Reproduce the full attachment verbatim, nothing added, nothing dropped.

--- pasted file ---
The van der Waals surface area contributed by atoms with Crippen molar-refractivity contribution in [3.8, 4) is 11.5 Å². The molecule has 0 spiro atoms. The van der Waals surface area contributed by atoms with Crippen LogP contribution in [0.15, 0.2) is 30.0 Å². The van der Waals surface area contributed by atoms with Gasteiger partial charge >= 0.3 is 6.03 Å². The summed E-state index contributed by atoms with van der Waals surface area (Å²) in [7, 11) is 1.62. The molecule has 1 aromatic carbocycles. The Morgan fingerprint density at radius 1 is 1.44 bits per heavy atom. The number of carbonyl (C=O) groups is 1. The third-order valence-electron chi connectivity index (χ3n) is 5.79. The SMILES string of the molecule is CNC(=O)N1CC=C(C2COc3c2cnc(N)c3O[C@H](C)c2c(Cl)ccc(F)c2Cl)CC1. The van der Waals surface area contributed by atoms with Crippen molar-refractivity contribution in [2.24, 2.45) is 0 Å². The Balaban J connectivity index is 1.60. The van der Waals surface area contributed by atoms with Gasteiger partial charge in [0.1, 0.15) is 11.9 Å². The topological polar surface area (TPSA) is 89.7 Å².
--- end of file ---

The van der Waals surface area contributed by atoms with Crippen molar-refractivity contribution in [3.8, 4) is 11.5 Å². The molecule has 0 spiro atoms. The van der Waals surface area contributed by atoms with Crippen LogP contribution in [0.15, 0.2) is 30.0 Å². The van der Waals surface area contributed by atoms with Gasteiger partial charge >= 0.3 is 6.03 Å². The summed E-state index contributed by atoms with van der Waals surface area (Å²) in [7, 11) is 1.62. The molecule has 1 aromatic carbocycles. The Morgan fingerprint density at radius 1 is 1.44 bits per heavy atom. The number of carbonyl (C=O) groups is 1. The third-order valence-electron chi connectivity index (χ3n) is 5.79. The SMILES string of the molecule is CNC(=O)N1CC=C(C2COc3c2cnc(N)c3O[C@H](C)c2c(Cl)ccc(F)c2Cl)CC1. The van der Waals surface area contributed by atoms with Crippen molar-refractivity contribution in [2.24, 2.45) is 0 Å². The Balaban J connectivity index is 1.60. The van der Waals surface area contributed by atoms with Gasteiger partial charge in [0.1, 0.15) is 11.9 Å². The topological polar surface area (TPSA) is 89.7 Å².